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Japan Wants Tic-Tac UFO Data From U.S. Military

The U.S. military establishment has finally publicly admitted that the infamous Tic-Tac UFO videos are real and the objects in them are unidentified. Do you believe them? Do you think the Pentagon has much more information about these flying objects that hasn’t been released? Of course it does … and most likely so does the Japanese military, which nonetheless has formally requested more data on them from the Pentagon. Will the Pentagon release all of it to Japan? Any of it? Should it?

“No SDF [Self-Defence Force] pilot has encountered a UFO. The videos have come from the US Defence Department so I would like to hear their analysis. I don’t really believe in UFOs. We would like to establish procedures in the event an encounter takes place with a UFO.”

South China Morning Post reports that Japan’s Defence Minister Taro Kono has appealed to the U.S. Defense Department for more info on UFOs which he himself doesn’t believe in. He also claims that no Japanese military pilot has ever encountered a UFO (more on the claim later) but, being a good Defense minister, he wants to develop a protocol so that they are prepared if that day ever happens. Or has it already happened, and this feigned disbelief is merely a cover-up?

“One of the people I have interviewed is Mamoru Sato, who was a wing commander in the Air Self-Defence Force, and who collected testimony from a number of military pilots who had interacted with UFOs. Those reports were met with ridicule and the authorities refused to take him seriously.”

Flying saucer UFO

Greg Sullivan, director of the Japan Centre for Extraterrestrial Intelligence, told the South China Morning Post of sightings by Japanese military pilots of a “flying saucer” at close range, a series of highly reflective craft moving at speeds beyond a conventional aircraft and others. Japan’s government has publicly denied the existence of UFOs before. Of course, ridicule and censorship of military pilots reporting UFOs is nothing new – U.S. pilots attest to this and have expressed relief and admiration for the pilots who admitted in public their sightings in the Tic-Tac incidents. However, the denial and cover-ups in Japan seem to extend beyond the military.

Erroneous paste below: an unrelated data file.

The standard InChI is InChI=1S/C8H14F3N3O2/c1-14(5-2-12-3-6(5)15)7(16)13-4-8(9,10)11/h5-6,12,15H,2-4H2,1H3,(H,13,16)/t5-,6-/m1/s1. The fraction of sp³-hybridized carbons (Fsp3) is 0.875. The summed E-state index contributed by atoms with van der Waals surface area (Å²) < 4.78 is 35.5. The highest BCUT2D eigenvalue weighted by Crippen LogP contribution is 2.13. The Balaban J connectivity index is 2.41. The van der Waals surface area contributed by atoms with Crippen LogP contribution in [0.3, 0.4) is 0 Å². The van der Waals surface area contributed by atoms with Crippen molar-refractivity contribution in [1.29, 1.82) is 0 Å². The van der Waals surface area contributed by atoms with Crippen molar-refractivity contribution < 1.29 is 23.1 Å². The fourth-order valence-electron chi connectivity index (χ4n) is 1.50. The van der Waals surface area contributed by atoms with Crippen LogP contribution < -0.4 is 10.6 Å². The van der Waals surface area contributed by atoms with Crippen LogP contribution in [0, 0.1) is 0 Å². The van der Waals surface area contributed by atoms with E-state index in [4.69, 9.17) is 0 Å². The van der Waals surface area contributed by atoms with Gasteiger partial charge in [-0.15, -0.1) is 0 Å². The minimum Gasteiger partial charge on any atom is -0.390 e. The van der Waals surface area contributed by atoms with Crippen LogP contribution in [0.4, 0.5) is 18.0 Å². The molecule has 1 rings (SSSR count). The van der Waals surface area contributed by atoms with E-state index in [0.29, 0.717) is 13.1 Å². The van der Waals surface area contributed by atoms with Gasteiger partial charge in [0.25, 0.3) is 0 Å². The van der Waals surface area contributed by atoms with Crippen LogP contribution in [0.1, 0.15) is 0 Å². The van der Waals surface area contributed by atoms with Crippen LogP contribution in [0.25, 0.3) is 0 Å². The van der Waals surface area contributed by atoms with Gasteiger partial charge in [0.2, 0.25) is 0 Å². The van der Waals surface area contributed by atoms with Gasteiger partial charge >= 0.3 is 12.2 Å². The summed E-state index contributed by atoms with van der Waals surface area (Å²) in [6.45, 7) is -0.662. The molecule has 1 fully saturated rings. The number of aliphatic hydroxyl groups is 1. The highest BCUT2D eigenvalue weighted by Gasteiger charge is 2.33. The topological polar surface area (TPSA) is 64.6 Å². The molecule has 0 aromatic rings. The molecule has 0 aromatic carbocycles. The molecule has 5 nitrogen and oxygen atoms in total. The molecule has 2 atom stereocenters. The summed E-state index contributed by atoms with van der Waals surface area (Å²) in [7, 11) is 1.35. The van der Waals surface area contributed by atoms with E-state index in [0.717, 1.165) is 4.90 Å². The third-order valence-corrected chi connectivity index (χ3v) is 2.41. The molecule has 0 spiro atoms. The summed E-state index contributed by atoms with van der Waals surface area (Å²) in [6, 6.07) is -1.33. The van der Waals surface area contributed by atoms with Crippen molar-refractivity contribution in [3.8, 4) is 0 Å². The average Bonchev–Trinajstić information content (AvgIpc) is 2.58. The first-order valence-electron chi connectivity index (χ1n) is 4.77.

In 1994, the flying-saucer-shaped Cosmo Isle Hakui Space and UFO Museum was set to open in Japan with over 10,000 official documents relating to UFO phenomena gathered from multiple countries that would be available to researchers and to the general public. After an FBI investigation, the museum mysteriously switched to just offering memorabilia from space missions. And Japans’ former Prime Minister of Yukio Hatoyama (2009-2010) has intimate knowledge of one particular UFO encounter – that of his wife, Miyuki Hatoyama. In her book, Very Strange Things I’ve Encountered, she described her own UFO encounter in 1970.

“While my body was asleep, I think my soul rode on a triangular-shaped UFO and went to Venus… It was a very beautiful place, and it was very green.”

It’s a safe bet that both Japan and the U.S. know more about UFOs than either will admit to the public. Will they admit it to each other? In these days of fast-shifting alliances and increased military and space competition, that seems unlikely. Should they anyway? Knowledge is power, and the U.S. at the moment is struggling to maintain its place on top of the world power structure. If these are secret aircraft of a human enemy, keeping knowledge of them from further leaking could be considered crucial. Sharing secrets is a sign of trust – do the U.S. and Japan trust each other anymore?

On the other hand, if the Tic-Tacs are hostile alien crafts, wouldn’t an alliance against them be better than going it alone? If they’re not hostile, the U.S. would probably want to be the first to announce them just for the publicity, and giving the knowledge even to an ally runs the risk of leaking.

Bottom line? Japan probably knows about them already and this is just a front by both powers to keep the public at bay. Given the choice — and the fact that the world is getting stir-crazy from the coronavirus lockdowns – most people would probably opt for joining Miyuki Hatoyama on a triangular-shaped UFO to Venus.

Did she say ‘triangle-shaped’? Hmmm.

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Paul Seaburn is the editor at Mysterious Universe and its most prolific writer. He’s written for TV shows such as "The Tonight Show", "Politically Incorrect" and an award-winning children’s program. He's been published in “The New York Times" and "Huffington Post” and has co-authored numerous collections of trivia, puzzles and humor. His “What in the World!” podcast is a fun look at the latest weird and paranormal news, strange sports stories and odd trivia. Paul likes to add a bit of humor to each MU post he crafts. After all, the mysterious doesn't always have to be serious.
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